Gear

Is a Snow Blower a Good Investment?

Should You Buy a Snow Blower?

For those of you living in warm countries, or in the Southern part of the United States, this post may not be relevant to you. If, however, you live in an area that experiences excessive snowfall during the winter season, continue reading. If you live in a snowy area, you will likely have visited the idea of purchasing a snow blower, and weighed the pros and cons of using a plow service. In this post, I will discuss exactly why you should (or shouldn’t) buy a snow blower, and how to make that decision easier for you.

Things to Consider

Before doing any research or thinking about buying a snow blower any further, it is important to consider the following: do you actually need one? While many areas in the United States do get snow, many do not experience the unmanageable levels that would prevent you from effectively clearing with a shovel. For example, areas outside of New York City may only get a couple inches during the winter, but cities like Madison, WI get a whopping 51 inches each year. If you do not live in an area that gets significant snowfall, it is likely you will be able to save a few hundred dollars and make due with a simple shovel. However, if you do live in an area that gets tons of snow, you should take the following few points into consideration when deciding whether or not to buy.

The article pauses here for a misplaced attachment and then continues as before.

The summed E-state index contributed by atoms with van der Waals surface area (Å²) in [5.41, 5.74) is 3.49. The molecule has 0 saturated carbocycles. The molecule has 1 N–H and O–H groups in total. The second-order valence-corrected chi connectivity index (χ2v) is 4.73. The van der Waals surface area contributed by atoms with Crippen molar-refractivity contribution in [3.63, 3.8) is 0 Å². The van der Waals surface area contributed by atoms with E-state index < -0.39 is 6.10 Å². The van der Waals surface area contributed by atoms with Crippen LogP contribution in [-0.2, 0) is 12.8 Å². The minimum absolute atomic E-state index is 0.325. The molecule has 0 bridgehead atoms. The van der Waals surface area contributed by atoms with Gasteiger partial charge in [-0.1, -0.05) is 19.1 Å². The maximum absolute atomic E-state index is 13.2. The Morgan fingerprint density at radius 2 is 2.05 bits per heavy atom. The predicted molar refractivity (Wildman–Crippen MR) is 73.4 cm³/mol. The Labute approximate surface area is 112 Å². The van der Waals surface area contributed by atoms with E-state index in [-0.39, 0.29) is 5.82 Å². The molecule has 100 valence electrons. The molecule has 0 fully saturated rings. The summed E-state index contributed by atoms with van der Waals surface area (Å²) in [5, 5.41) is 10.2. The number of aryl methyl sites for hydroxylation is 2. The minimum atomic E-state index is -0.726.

How much snow do you get?